He was born in Paris in 1933. His family returned to Poland in 1936, his mother dying in Auschwitz in 1941. After the war he attended art school, acted on the stage and in films, and found a career at the Polish Film School in Lodz, where he made the funny and frightening short Two Men and a Wardrobe. His slick Knife in the Water was his “ticket to the West,” as he put it, and his next film was Repulsion, made in England, where he also shot Cul-de-Sac. Hollywood then wooed him with Rosemary’s Baby, and his life began to loom over his work. He married Sharon Tate, who was murdered by creatures of Charles Manson while Polanski was working in London. His Macbeth and What? are bewildered gropings, and he returned to critical grace with the glossy Chinatown. He made The Tenant in Paris, then hit the scandal headlines again for his sexual activities with a thirteen-year-old girl. Hollywood, that virtuous town of health food, quiet snorting, and early rising, briefly looked like the old Babylon of Errol Flynn and Fatty Arbuckle. With deportation threatening, Polanski fled America. His most recent film, Tess, was made in France—according to Barbara Leaming the most expensive movie ever produced there.
“Polanski’s cinema can’t be separated from him,” Leaming writes. “His is a peculiarly modern tale…having set out to create an image for himself…he became a public effect, to which his art was now pressed to respond.” This is an interesting thought, suggests a vision of the director as star, and the star as shaky figment of our muddled imaginations. But Leaming only registers the thought, doesn’t explore it.
Her biography of Polanski is brisk and sensible, but slightly flat. Aspects of her subject’s life come into focus: his mischief, occasional cruelty, technical skills. She thinks the Polish waif is the key to the international director, and makes much of Polanski’s diminutive stature. Her epigraph comes from The Tin Drum, the dwarf Bebra’s advice to stunted Oskar: “Our kind has no place in the audience. We must perform, we must run the show….” This doesn’t take us far, since the Polish waif is himself a mystery, maybe an act. “My films are the expression of momentary desires,” Polanski once said, but at times they seem to be less than that: the erratic outbursts of a mind that cannot hold its own preoccupations steady. He isn’t really in his films, or in this book. He comes alive only at one moment here. A friend is trying to console him after Sharon Tate’s gruesome murder, and tells him he is tougher than most people. “Yeah,” Polanski says, “but who wants to be tougher?”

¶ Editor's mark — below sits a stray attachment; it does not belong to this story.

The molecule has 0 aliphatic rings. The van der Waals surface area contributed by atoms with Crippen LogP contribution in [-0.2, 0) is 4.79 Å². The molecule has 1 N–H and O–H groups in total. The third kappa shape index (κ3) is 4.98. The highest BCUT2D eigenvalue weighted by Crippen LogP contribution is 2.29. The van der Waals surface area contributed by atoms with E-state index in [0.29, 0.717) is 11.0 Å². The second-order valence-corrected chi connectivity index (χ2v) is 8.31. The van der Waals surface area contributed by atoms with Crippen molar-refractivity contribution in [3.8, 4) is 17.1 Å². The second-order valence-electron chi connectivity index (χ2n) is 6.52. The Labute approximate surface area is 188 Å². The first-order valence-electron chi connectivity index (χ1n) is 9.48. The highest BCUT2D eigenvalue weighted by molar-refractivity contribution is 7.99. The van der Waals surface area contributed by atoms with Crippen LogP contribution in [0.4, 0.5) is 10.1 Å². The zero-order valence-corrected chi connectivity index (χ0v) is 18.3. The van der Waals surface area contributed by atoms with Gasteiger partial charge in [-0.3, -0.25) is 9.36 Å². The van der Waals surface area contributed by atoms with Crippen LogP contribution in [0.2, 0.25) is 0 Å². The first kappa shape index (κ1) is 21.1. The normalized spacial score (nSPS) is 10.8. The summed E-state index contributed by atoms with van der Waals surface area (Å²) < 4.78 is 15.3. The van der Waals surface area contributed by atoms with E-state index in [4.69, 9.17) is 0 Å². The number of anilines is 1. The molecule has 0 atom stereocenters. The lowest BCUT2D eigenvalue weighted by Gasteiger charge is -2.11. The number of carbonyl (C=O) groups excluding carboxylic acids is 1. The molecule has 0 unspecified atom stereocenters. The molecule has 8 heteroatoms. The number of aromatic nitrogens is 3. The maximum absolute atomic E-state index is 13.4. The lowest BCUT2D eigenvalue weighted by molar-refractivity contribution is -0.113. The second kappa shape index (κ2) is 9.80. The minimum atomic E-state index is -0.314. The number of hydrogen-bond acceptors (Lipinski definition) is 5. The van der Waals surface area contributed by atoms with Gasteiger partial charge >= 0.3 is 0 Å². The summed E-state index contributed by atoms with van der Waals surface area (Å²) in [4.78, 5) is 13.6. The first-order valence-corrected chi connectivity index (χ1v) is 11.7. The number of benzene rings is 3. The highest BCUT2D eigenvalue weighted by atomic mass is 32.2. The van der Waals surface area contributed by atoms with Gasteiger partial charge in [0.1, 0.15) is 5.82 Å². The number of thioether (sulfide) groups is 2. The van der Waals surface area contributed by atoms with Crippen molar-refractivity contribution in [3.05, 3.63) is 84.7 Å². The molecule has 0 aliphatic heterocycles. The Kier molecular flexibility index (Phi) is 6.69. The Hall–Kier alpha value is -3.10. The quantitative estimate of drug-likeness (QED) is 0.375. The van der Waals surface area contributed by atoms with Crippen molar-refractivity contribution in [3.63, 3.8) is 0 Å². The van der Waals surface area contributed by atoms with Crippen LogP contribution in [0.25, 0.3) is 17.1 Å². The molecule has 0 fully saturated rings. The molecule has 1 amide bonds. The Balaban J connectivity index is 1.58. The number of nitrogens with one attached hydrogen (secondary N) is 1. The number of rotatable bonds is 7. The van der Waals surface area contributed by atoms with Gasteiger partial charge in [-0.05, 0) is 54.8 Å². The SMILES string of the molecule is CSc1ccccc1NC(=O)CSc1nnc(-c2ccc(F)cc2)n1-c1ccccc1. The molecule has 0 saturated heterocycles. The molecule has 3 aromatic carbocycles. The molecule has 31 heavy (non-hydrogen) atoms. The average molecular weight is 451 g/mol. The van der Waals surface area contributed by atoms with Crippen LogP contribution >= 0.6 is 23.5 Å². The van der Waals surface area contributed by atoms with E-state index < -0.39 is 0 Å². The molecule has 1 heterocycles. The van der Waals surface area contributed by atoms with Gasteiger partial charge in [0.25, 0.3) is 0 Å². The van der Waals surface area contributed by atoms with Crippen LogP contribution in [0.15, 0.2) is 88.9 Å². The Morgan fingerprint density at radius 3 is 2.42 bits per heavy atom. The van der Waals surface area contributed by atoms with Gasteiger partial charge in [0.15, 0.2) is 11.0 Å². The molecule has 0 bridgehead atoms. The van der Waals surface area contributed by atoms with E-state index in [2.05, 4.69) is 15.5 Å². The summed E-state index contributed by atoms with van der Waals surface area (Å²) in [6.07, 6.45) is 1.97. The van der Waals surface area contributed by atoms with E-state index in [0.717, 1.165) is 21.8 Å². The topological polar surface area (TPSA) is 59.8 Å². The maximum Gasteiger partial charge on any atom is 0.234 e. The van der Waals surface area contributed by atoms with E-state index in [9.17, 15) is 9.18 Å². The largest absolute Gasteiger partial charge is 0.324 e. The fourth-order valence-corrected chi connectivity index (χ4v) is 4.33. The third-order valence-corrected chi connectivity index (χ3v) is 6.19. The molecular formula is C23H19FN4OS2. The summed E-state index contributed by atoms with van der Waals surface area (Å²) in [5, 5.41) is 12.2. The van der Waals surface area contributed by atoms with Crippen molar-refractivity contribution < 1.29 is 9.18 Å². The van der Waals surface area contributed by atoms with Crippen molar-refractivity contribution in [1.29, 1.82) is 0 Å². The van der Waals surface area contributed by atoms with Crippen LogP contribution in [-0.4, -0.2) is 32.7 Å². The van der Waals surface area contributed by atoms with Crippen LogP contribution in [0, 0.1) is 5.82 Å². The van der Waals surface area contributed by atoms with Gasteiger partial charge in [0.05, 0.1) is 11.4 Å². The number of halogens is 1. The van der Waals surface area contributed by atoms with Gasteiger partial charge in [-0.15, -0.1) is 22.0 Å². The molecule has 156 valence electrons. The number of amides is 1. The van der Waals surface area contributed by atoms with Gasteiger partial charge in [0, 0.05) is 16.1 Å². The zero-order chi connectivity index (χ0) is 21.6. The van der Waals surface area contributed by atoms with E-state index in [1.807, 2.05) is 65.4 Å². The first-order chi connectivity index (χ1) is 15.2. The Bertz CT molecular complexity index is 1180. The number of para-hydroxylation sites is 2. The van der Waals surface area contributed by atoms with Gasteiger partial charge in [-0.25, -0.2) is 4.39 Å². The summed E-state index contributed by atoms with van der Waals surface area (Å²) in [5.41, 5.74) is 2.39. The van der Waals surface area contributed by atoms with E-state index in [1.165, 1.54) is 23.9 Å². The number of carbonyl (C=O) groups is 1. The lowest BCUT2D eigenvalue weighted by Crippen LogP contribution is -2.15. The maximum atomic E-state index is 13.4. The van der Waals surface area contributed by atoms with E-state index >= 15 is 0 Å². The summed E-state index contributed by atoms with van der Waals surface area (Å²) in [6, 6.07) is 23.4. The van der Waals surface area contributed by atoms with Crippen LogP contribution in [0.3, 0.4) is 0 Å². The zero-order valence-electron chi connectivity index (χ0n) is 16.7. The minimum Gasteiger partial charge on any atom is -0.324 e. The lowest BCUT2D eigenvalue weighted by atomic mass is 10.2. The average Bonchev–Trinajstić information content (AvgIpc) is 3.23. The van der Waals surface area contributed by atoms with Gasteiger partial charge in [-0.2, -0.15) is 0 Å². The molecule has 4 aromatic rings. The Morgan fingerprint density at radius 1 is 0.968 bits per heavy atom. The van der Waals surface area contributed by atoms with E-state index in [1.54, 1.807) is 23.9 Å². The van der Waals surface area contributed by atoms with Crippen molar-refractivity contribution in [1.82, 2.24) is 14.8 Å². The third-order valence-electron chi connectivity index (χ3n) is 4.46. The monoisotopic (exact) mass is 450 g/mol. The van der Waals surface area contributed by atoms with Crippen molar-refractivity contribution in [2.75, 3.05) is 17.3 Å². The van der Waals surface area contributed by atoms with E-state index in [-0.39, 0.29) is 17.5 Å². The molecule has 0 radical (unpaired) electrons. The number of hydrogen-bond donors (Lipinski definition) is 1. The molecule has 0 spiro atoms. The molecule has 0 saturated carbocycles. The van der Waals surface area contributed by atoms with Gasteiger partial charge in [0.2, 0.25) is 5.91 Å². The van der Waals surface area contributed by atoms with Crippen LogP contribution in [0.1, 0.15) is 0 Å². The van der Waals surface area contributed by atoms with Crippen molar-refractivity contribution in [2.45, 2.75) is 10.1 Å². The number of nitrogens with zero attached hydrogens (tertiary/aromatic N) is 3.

In fact, what Polanski seems to have grasped and sporadically made his own are certain generalized fears about damage and destruction, too programmatically orchestrated in Repulsion, luridly present in Rosemary’s Baby, and delicately suggested in Chinatown, despite the film’s stately pace and solemn pretensions. The genre hovers between horror and crime, and the implication in these films is not far from Lang’s, except that the damage does not lurk outside, like a bomb in a car, it waits within, a perpetual capacity of our fright. “Most people,” we hear in Chinatown, “don’t have to face the fact that at the right time and the right place they are capable of anything.” The line doesn’t have the force it ought to in the film, because John Huston, who says it, is too busy playing a vicious criminal as if he were Santa Claus. And perhaps Polanski’s sense of this Conradian thought is still theoretical, in spite of his attempts to put the spirit of it into practice. But even as a worry rather than a conviction, the thought has an edge, and it happens, since 1969, to have behind it the authority of Charles Manson, who really was capable of anything.
Leaming quotes Pauline Kael on this delicate subject:
Even though we knew that Roman Polanski had nothing whatever to do with causing the murder of his wife and unborn child and friends, the massacre seemed a vision realized from his nightmare movies.
The large question, leaving aside both simple causality and complicated magic, is the relation between nightmares dreamed and nightmares lived. Do the first exorcise or invite the second? Can we really believe there is no relation? What are the agencies that confine them, for the most part, to separate but alarmingly similar worlds? The Big Heat is a better film than Chinatown but it does not provoke these questions. Glenn Ford can’t bring his wife back to life, but he can bring the criminals to book, turn on the big heat. Jack Nicholson, in Chinatown, can only watch, horrorstruck, as accident and panic make even his worst fears seem modest.
There is an answer here, not to the question why the best American films belong to genres, but to the question why genre films can mean so much. They do not deepen into art, and they don’t need to. They reach out, or at least thrillers do, and parallel arguments could be developed for other genres, into the truths of feeling that hide in superstitions. It is not true that the gods are envious of our happiness, that the devil walks the world, or that we are all capable of anything. What is true is that our fears and reality often collude to make those propositions nearly irresistible.
June 10, 1982